Dr. Brett Scheffers
Scheffers joined the University of Florida in 2015 and is a member of the Wildlife Ecology and Conservation Department (WEC). He is a naturalist at heart. Brett loves bird, fish, and frog watching and spends much time trying to find excuses to study them. He enjoys thinking creatively about science - after all why can't a square peg fit into a round hole?
While in the rainforests, Scheffers enjoys climbing trees to study arboreal animal communities in Southeast Asia, the Neotropics, and Madagascar.
His research encompasses the broad topic of global change biology to include how climate change, habitat loss, and the trade of wildlife impacts communities of plants and animals.
Climbing towards a new research horizon
This is a common view for the lab members of the Scheffers' lab--high in the canopy of tropical rainforest trees. Here, plants and animals are highly adapted to living in this high light, dry and often hot environment -- but how will these specie cope with changes in climate? This is a core research theme explored in our lab.
The Old Man Project
In 2015, my long-time friend and collaborator Bert Harris and I decided that we weren't doing enough research together. We carved out a single weekend - Memorial Day - of each year to go to Mt. Mitchell, NC to study the impacts of climate change on bird populations and flower-insect interactions. We figured it will take us 20-30 years of sampling - one weekend each year - to get our first publication from the research. The Old Man Project was born.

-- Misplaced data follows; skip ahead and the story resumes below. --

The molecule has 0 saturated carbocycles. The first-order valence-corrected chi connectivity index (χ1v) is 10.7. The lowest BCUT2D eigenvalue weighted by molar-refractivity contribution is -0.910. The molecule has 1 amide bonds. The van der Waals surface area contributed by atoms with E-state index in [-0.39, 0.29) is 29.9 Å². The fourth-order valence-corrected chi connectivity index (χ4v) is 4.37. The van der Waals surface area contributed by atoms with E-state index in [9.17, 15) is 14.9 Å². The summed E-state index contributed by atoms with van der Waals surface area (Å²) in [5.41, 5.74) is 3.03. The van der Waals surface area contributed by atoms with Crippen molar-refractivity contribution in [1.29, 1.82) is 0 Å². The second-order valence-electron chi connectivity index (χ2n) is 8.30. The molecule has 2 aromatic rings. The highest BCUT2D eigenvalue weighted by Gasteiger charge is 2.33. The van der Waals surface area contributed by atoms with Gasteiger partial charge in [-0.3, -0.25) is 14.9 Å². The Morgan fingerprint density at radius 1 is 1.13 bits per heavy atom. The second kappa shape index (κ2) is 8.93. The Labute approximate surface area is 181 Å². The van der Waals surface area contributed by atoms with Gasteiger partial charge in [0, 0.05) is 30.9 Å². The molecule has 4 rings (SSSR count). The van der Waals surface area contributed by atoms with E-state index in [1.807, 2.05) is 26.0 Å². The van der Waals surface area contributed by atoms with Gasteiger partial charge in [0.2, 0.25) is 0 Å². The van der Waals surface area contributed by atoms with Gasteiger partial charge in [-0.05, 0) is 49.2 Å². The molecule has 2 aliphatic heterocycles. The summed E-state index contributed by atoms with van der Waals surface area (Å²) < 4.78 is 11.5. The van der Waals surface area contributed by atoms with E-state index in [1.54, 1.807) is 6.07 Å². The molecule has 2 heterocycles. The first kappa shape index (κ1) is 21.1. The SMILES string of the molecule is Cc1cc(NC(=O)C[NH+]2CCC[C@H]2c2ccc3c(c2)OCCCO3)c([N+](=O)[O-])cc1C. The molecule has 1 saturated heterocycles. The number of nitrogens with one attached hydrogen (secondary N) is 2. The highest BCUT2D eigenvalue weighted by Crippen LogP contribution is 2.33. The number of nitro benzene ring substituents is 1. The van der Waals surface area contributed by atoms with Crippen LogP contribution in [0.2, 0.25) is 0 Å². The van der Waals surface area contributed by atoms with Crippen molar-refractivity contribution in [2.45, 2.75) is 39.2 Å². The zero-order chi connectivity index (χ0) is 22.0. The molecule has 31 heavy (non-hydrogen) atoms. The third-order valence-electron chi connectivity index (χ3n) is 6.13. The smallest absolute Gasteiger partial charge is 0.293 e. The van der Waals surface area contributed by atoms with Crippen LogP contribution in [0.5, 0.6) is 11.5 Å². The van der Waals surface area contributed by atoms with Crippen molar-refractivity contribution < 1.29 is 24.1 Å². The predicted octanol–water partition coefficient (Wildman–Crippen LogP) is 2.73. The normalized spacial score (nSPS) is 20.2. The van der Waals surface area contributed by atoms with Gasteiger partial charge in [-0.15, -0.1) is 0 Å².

The Science of Color: Conservation, Ecology, and Evolution
I have strong interests in understanding the beauty of nature - as a means for conservation (aesthetics), but also in its role in ecology and evolution. Stay tuned for several outputs from ongoing research in the lab.
Society and Nature's responses to climate change
A key interest of mine is to understand how species will respond to climate change. They might hunker down under a log for temporary relief from hot temperatures or they might try to move as they track shifts in their preferred climates. This will raise many dilemmas, spanning ethics to economics, such as what exactly is a native species, what role will society play in protecting novel species, and what criteria do we use to place a valuation on species protection.